But even if vacancies are there for some of the people being transferred onto the Work Programme, there are serious doubts being raised in the welfare-to-work sector about whether some of the providers will be able to meet their targets. There is also a lot of suspicion around that some of the providers won their contracts with unrealistic estimates of how much it actually costs to train someone who has been out of work for a year and find them a job. There are some rumbling noises around about the Work Programme either collapsing or, more likely, needing to be bailed out by government.

For anyone interested in welfare-to-work policy detail, I recommend the following links:

Public Accounts Committee report on "Pathways to Work"

This is a parliamentary investigation into a pilot scheme set up under Labour to use the private sector to help claimants of incapacity benefit back into work. Mostly they failed to meet their performance targets and generally performed worse than the Job Centre. A number of organisations named as serious under-performers in the report won contracts under the Work Programme.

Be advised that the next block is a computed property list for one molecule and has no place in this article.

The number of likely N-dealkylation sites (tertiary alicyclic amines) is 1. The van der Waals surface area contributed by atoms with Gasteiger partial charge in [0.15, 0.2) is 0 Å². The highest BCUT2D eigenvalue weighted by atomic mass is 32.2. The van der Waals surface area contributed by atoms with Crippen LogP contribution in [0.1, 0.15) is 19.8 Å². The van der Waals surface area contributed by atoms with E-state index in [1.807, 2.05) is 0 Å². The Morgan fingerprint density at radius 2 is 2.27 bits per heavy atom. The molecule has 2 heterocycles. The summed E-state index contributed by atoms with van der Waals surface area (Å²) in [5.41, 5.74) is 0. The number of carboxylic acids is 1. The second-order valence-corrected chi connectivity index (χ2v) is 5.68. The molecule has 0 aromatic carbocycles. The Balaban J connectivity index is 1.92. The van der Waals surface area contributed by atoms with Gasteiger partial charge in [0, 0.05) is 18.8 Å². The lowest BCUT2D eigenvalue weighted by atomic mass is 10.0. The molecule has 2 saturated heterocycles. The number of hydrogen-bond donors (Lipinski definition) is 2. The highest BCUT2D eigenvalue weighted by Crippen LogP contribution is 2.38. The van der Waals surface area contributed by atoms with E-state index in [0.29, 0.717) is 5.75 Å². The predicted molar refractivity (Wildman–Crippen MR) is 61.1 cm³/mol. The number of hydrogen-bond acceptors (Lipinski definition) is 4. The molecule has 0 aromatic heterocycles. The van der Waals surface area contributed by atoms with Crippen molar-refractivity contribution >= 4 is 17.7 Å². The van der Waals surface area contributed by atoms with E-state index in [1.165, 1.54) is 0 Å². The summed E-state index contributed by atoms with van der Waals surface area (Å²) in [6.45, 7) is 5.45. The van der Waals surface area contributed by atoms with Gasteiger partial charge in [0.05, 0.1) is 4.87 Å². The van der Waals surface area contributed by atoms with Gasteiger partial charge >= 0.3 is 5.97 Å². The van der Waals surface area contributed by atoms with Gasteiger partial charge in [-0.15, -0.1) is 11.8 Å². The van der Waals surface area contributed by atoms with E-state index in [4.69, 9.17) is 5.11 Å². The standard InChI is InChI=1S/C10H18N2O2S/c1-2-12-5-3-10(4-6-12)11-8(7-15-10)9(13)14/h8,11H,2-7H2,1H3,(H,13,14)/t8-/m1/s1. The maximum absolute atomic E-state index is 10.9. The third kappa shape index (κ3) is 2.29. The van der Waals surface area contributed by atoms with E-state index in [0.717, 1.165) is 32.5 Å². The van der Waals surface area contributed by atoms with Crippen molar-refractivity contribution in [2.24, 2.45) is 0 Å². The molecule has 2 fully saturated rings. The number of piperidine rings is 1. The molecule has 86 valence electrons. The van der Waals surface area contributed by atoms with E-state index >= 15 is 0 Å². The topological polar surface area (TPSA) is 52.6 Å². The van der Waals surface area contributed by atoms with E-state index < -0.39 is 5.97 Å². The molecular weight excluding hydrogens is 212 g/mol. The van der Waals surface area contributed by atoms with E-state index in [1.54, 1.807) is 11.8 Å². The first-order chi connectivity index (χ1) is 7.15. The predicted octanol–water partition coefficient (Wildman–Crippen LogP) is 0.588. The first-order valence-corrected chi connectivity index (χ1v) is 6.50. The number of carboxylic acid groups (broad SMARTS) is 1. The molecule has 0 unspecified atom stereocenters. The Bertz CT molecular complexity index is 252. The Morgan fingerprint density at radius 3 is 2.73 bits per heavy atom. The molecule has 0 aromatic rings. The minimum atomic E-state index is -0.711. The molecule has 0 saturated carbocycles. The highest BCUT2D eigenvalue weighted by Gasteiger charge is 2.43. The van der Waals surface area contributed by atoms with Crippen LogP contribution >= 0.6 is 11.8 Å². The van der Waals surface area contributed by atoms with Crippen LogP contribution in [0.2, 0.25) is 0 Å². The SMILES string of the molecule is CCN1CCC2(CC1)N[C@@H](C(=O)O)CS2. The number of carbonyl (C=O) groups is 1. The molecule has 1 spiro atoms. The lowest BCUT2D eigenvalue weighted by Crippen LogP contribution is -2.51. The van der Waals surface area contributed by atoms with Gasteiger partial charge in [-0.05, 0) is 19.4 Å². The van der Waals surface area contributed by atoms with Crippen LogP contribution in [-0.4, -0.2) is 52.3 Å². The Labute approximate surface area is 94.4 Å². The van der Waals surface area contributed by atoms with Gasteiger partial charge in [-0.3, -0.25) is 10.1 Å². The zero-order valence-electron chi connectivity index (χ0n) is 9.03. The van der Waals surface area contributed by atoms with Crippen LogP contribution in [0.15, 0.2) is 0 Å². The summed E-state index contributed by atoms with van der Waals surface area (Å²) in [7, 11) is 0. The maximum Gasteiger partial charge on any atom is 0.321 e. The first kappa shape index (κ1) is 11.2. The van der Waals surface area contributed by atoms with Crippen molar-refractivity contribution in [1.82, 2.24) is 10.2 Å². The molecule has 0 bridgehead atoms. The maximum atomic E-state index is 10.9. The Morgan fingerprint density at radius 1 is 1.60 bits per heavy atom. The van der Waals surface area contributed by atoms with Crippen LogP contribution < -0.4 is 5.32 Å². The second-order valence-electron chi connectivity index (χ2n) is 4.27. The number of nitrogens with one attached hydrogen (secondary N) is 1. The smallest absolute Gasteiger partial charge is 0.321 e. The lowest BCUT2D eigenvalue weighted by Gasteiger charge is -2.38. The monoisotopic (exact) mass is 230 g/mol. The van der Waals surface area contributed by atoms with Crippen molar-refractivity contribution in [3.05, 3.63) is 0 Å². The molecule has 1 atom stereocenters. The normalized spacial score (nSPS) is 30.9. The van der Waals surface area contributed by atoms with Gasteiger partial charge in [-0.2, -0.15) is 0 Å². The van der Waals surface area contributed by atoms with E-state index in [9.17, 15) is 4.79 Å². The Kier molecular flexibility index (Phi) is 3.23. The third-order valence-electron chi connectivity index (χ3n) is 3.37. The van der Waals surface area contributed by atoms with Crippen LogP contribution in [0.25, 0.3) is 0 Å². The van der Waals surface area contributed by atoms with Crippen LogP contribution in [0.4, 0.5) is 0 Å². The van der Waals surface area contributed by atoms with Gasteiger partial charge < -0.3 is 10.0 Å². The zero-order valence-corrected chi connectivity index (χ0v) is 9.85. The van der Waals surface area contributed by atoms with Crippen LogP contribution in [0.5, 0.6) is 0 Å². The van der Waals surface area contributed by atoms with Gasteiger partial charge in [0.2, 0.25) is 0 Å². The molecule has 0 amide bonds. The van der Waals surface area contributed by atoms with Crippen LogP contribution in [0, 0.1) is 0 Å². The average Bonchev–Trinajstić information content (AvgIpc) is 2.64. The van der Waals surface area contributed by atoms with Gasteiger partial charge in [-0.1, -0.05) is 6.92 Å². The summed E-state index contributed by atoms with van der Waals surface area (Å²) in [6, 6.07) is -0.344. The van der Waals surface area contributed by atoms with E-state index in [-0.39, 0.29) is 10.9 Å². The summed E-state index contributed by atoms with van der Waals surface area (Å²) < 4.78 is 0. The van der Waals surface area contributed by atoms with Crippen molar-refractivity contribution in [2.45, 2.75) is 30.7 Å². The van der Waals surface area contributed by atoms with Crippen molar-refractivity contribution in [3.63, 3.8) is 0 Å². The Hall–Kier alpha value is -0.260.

The Social Market Foundation report: Will the Work Programme Work?

The think tank that pioneered payment by results as a mechanism for improving delivery of welfare-to-work programmes questions whether its ideas have been implemented in a way that is likely to get the desired outcomes. (Answer: no.)

BBC Radio 4: The Report - The Work Programme

Almost everything you need to know about welfare-to-work schemes in one handy half-hour radio documentary.

Rafael Behr is political columnist at the Guardian and former political editor of the New Statesman

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How to think about the EU result if you voted Remain

A belief in democracy means accepting the crowd is wiser than you are as an individual.